What is dailykos? Of course, it's News·Community·Action. With many more readers than commenters and diarists, the site must be widely viewed as a news and information source. Many of us consider it a community... we share jokes and LOLs, help each other out, and so forth. However we participants view it, though, the site is owned by the privately held limited liability company Kos Media LLC.
In the waning days of 2011, a number of kossacks (a big shout out to Onomastic) responded to kos's call for subscriptions, in which kos sunsetted the lifetime subscription and received a deluge of subscriptions through a gifting rampage of epic proportions:
2,651 -- total new subscriptions. My secret goal had been 1,000
624 -- gift subscriptions
423 -- gift subscriptions that were anonymous, so over 2/3rds.
70 -- gift subscriptions from Nurse Kelley's small donor drive
45 -- The number of individuals who purchased three or more gift subscriptions
This year, the gift-subscription drive has morphed into a donation/gift-subscription drive. Prominently displayed on the front page is
Subscribe or Donate nowSo, with this roundabout buildup, my question is the following. Does a for-profit corporate entity like Kos Media LLC that requests donations from its participants have an obligation to provide some level of accounting transparency?
Help us fundraise for progressive causes and candidates, fight back against the conservative agenda, and strengthen our community. After all, this year's War on Christmas won't fund itself!
Not-for-profit entities, e.g., my public radio stations KCRW and KPCC, are required to provide fairly detailed accounting information on IRS Form 990. Some entities, again like KPCC, make it very easy to examine their accounting information through annual reports and Form 990's posted on their websites. Other entities, like Netroots Foundation, provide no financial information on their sites and must be queried through an on-line database. Reading a 990 is worse than reading a 1040, so if the organization does not produce well written annual reports, it can be a challenge to understand the underlying financials. Perhaps an accountant kog can give us a lesson on that one day?
Publicly traded private corporations, like Costco and Exxon, are also required to provide detailed accounting information, which comes through annual reports and SEC 10-K filings. Typically large corporations post their annual reports and 10-Ks on their websites, or you can find them at morningstar.com (here's a link to Exxon's 10-Ks and 10-Qs). Laden with jargon and full of self-aggrandizing blather, these reports can be daunting to work through.
Certain corporations that are not publicly traded, partnerships, sole proprietorships, and limited liability companies, however, are not required to provide the public with any information about their profit and losses, assets and liabilities. Kos Media LLC is such an entity, and we see little in the way of financial reporting.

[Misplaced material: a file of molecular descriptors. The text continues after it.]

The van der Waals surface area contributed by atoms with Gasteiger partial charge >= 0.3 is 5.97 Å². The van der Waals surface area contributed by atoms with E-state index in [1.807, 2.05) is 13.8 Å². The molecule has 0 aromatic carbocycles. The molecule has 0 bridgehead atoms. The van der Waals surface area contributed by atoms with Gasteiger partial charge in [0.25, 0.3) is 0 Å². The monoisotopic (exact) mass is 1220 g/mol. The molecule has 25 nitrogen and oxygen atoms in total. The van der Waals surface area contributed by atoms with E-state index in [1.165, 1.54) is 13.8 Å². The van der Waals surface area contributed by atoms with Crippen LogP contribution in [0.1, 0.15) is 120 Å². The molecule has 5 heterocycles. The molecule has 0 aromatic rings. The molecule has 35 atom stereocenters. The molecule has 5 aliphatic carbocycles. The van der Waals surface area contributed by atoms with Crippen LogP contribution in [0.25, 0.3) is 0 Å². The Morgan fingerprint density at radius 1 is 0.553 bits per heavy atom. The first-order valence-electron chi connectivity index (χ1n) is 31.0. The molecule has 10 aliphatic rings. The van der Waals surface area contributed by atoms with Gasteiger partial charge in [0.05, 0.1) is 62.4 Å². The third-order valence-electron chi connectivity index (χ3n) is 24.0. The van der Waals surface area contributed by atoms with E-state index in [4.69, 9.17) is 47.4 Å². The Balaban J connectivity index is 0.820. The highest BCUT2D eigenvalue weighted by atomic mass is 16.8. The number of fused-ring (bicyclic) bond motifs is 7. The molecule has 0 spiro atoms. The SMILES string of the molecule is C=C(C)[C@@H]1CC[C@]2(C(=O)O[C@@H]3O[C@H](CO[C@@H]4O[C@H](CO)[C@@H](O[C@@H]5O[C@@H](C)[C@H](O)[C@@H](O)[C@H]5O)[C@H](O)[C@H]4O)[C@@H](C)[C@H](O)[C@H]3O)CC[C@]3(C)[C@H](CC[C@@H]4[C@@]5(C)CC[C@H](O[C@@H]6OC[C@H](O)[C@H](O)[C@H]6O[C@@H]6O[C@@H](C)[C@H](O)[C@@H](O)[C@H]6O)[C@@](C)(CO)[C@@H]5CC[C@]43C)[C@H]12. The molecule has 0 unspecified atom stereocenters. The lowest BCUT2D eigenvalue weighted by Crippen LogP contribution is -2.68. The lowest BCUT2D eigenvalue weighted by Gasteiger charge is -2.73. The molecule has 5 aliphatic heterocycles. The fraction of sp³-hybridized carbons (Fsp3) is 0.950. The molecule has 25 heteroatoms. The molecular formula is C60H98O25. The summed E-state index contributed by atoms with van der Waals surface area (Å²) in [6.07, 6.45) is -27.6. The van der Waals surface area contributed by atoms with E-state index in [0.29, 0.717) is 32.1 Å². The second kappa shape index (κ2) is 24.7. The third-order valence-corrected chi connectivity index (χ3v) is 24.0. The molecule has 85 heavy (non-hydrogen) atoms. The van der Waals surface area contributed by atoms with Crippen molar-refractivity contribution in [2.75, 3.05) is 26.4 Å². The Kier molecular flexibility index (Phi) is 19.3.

We occasionally get a small piece of information, such as the reduction in ad revenue announced in this year's war on Christmas fundraiser. Advertising has dropped from 90% of revenue to 58% and will continue to fall. 90% of what? On the other hand, actblue shows dailykos has received 140k in donations from some 8000 generous souls. Over what period of time? For the most part the expenses and revenues are opaque to the community. Is that as it should be? There's nothing illegal about it, but as Adam B has said,
It's simple: use the same analytic and research tools you use to dissect Republicans to determine the validity of anyone here who asks you for money -- individual, candidate or organization. I personally would recommend that you never give to an individual through this website, unless the individual and her story has been vetted by longtime users of the site or one of the longstanding caring communities which have been established here. And there's always going to be a demonstrably legitimate local organization to which you can donate your support with confidence that your money will be used in an efficient way to help actual people.Okay, that's a bit extreme (maybe to the point of levitating superior to the Carcharodon carcharias) but there's a point of substance here. When I make a donation to a charity, I consider not only its goals but also its responsible use of resources. Is dailykos a charity? No, it's a for-profit LLC. But it needs donations. Maybe newspapers should try this.
On the revenue side of things, KPCC's annual reports show that some 42% of its revenue comes from underwriting, which at least to me is the equivalent of advertising. Kos recently noted that advertising will be about 58% of revenue for this year. The dailykos business model appears to be converging to that of a public broadcasting entity. Should we see a bit more under the hood?